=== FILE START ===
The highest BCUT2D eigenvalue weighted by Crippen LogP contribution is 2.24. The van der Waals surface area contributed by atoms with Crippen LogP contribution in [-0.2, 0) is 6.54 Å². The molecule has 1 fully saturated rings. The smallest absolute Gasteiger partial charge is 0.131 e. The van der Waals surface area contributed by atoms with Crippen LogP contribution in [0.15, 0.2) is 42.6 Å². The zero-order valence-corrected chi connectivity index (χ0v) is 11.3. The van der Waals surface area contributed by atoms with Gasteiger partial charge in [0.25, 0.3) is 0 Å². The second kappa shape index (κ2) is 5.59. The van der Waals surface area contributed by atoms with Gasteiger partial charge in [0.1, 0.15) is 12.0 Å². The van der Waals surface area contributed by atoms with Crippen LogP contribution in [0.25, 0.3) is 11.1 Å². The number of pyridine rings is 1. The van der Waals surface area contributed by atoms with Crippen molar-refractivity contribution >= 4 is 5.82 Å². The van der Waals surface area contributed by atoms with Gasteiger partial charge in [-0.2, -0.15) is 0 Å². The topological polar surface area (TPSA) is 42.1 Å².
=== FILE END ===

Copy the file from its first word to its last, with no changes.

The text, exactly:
The highest BCUT2D eigenvalue weighted by Crippen LogP contribution is 2.24. The van der Waals surface area contributed by atoms with Crippen LogP contribution in [-0.2, 0) is 6.54 Å². The molecule has 1 fully saturated rings. The smallest absolute Gasteiger partial charge is 0.131 e. The van der Waals surface area contributed by atoms with Crippen LogP contribution in [0.15, 0.2) is 42.6 Å². The zero-order valence-corrected chi connectivity index (χ0v) is 11.3. The van der Waals surface area contributed by atoms with Gasteiger partial charge in [0.25, 0.3) is 0 Å². The second kappa shape index (κ2) is 5.59. The van der Waals surface area contributed by atoms with Gasteiger partial charge in [0.1, 0.15) is 12.0 Å². The van der Waals surface area contributed by atoms with Crippen LogP contribution in [0.25, 0.3) is 11.1 Å². The number of pyridine rings is 1. The van der Waals surface area contributed by atoms with Crippen molar-refractivity contribution >= 4 is 5.82 Å². The van der Waals surface area contributed by atoms with Gasteiger partial charge in [-0.2, -0.15) is 0 Å². The topological polar surface area (TPSA) is 42.1 Å².